When not designing buildings, what do architects like to do in their spare time? Why, build them on Lego sets, of course.

Lego’s architectural model series has been engaging a more mature audience for a number of years now, with iconic buildings such as the Eiffel Tower, the White House, the Burj Al Arab and our very own Sydney Opera House having been flattered with a plastic brick rendition.

The latest addition to the slew of stackable icons is the Solomon R Guggenheim Museum, released in honour of what would’ve been architect Frank Lloyd Wright’s 150th birthday. The late American architect – born in 1867 – completed the spiralling New York art museum in 1959. More than half a century later, it remains one of the world’s best-loved buildings.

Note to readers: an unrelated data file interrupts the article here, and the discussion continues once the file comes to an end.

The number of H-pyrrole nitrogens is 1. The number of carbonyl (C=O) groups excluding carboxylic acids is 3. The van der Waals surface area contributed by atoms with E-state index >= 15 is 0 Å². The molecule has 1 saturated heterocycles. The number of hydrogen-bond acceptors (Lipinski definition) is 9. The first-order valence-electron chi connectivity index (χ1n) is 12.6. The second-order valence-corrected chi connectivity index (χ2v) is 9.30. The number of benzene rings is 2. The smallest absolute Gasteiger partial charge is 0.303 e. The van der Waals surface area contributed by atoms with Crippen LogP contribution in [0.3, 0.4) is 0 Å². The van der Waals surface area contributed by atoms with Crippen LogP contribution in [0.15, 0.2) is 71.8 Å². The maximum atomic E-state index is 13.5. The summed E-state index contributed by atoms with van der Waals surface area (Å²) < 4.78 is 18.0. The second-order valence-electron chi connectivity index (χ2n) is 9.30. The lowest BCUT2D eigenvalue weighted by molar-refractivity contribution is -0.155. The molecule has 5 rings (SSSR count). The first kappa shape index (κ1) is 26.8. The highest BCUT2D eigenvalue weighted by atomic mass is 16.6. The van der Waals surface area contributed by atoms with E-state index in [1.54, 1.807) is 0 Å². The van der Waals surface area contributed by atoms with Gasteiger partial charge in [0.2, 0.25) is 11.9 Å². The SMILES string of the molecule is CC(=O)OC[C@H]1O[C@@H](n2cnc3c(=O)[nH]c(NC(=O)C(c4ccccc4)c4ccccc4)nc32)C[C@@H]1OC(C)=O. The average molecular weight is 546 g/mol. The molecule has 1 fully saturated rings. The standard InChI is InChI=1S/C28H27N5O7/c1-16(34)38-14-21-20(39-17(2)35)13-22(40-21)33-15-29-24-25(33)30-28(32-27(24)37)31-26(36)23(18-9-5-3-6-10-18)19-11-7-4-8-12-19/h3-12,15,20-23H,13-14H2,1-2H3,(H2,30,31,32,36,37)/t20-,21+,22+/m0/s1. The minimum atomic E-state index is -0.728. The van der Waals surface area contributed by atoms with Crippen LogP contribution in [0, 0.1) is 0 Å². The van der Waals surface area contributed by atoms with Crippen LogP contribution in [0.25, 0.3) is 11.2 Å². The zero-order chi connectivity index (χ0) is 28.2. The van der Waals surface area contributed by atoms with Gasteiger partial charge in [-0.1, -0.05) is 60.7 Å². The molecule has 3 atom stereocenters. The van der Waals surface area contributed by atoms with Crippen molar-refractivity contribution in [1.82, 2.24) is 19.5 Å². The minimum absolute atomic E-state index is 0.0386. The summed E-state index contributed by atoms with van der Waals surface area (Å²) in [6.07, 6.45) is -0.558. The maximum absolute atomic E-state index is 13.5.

The Lego tribute-in-miniature comes with 744 pieces which, if assembled correctly, reproduce the museum in relative detail – from the iconic circular rotunda, to the adjacent limestone tower, to the lettering on the building’s façade.

Of course, as one of the world’s most iconic existing buildings, this is not the first Lego kit to have celebrated it; a first Guggenheim Lego model was released in 2009. The recent release, however, is truer to the scale and geometries of Lloyd Wright’s design.

“This accurately detailed Lego model faithfully recreates the curves and distinctive lines that have made [the Guggenheim Museum] an architectural icon for the last half-century,” says Lego in an accompanying statement.